ARCHBISHOP OF CANTERBURY: The Primate of All England, Metropolitan of the Province of Canterbury, "first among equals" of all Anglican bishops, and the spiritual leader of the Anglican Communion. The See of Canterbury was founded in 597 with the arrival of St. Augustine, who established his first church in the town. The present Archbishop of Canterbury is the Most Rev. and Right Hon. Justin Welby.
ASSISTING BISHOP: A previously consecrated bishop who is appointed by a diocesan bishop with the consent of the standing committee and diocesan council to provide additional episcopal services in the diocese for a specific term.
This is full initiation by water and the Holy Spirit into Christ's Body, the church. God establishes an indissoluble bond with each person in baptism
. God adopts us, making us members of the church and inheritors of the Kingdom of God (BCP, pp. 298, 858). In baptism we are made sharers in the new life of the Holy Spirit and the forgiveness of sins. Baptism is the foundation for all future church participation and ministry.
BISHOP: The third of the three orders of ordained ministry (deacon, priest, bishop). The major functions are to preside over a diocese, consecrate to the episcopate, ordain to the ministry, administer confirmation, and administer ecclesiastical discipline.
BISHOP COADJUTOR: A bishop who is elected to assist the bishop of a diocese and upon the latter's death, retirement, or resignation, succeed the diocesan bishop in office.
BISHOP SUFFRAGAN: A bishop elected to assist the bishop of a diocese but without the right of succession to the office.
BOOK OF COMMON PRAYER: The title of the book of worship of the Episcopal Church. The Book of Common Prayer contains doctrine that the church requires to be taught and believed, and a collection of historical documents. It sets forth the standard authorized liturgical texts used in the Episcopal Church. The most recent revision of the Book of Common Prayer was adopted in 1979.
CANON: A law of the church set forth by an ecclesiastical council or convention. This term also refers to a person who is connected to a cathedral, usually a staff priest, or a priest of some other high standing.
DEACON: The first of the three orders of ordained ministry (deacon, priest, bishop). Deacons function in most liturgical and pastoral ministries – not in consecrating the elements – and often assist priests in some way. Its institution is found in Acts 6:1-7.
DIOCESE: The territorial limits of jurisdiction of a diocesan bishop.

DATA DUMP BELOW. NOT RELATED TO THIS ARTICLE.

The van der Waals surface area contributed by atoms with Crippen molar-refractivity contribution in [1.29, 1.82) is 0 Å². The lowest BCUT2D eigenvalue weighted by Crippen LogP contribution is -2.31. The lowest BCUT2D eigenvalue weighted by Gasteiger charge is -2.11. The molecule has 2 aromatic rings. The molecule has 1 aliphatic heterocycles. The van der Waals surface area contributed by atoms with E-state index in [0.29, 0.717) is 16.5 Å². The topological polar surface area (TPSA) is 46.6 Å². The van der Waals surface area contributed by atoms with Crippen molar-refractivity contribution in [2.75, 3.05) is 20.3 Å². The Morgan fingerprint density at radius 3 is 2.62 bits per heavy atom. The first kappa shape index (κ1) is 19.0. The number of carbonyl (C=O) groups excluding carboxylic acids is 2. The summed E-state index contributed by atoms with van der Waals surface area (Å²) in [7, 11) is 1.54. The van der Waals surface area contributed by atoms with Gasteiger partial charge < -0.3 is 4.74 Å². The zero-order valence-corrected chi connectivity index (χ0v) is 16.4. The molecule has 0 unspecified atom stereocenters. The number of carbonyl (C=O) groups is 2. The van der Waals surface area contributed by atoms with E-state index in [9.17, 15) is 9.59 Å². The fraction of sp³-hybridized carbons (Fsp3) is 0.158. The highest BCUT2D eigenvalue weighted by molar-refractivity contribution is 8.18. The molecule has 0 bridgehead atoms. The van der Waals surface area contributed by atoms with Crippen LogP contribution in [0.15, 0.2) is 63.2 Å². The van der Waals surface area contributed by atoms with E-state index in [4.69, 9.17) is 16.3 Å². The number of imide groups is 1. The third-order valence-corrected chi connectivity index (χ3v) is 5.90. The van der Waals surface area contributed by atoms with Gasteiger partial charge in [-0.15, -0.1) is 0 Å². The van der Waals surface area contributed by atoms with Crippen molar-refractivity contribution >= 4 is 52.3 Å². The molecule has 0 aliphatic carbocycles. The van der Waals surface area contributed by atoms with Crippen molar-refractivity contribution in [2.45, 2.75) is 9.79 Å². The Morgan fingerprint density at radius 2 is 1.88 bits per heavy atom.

EUCHARIST: From the Greek word for "giving of thanks," this refers to the service of Holy Communion or the Lord's Supper as a sacrifice of praise or thanksgiving. The sacrament of the Lord's Supper was ordained by Jesus Christ for the continued remembrance of the sacrifice of his death. It may also be called the Mass, Divine Liturgy, Blessed Sacrament, or Holy Sacrifice.
This governing body carries out the programs and policies of General Convention
between sessions of the General Convention. It may initiate and develop such new works as it deems necessary. It is composed of 38 members: 20 members elected by General Convention (four bishops, four priests or deacons, 12 lay persons), and two members elected by each of the nine provinces.
PRESIDING BISHOP: The chief executive, primate, and spiritual leader of the church and the president of the Executive Council and House of Bishops. He or she is elected by the House of Bishops with confirmation by the House of Deputies for a term of 9 years, and when elected, he/she must resign his/her jurisdiction.
PRIEST: The second of the three orders of ordained ministry (deacon, priest, bishop). The word is a shortened form of “presbyter,” or elder. Priests officiate at any of the sacraments and services of worship other than confirmation, ordination, and consecration.
PROVINCE: A group of dioceses, usually in the same region, whose bishops and delegates meet in synod annually or in those years when the General Convention does not meet. A province is also a term used for a self-governing church body that belongs to the Anglican Communion, such as the Episcopal Church or the Church of England.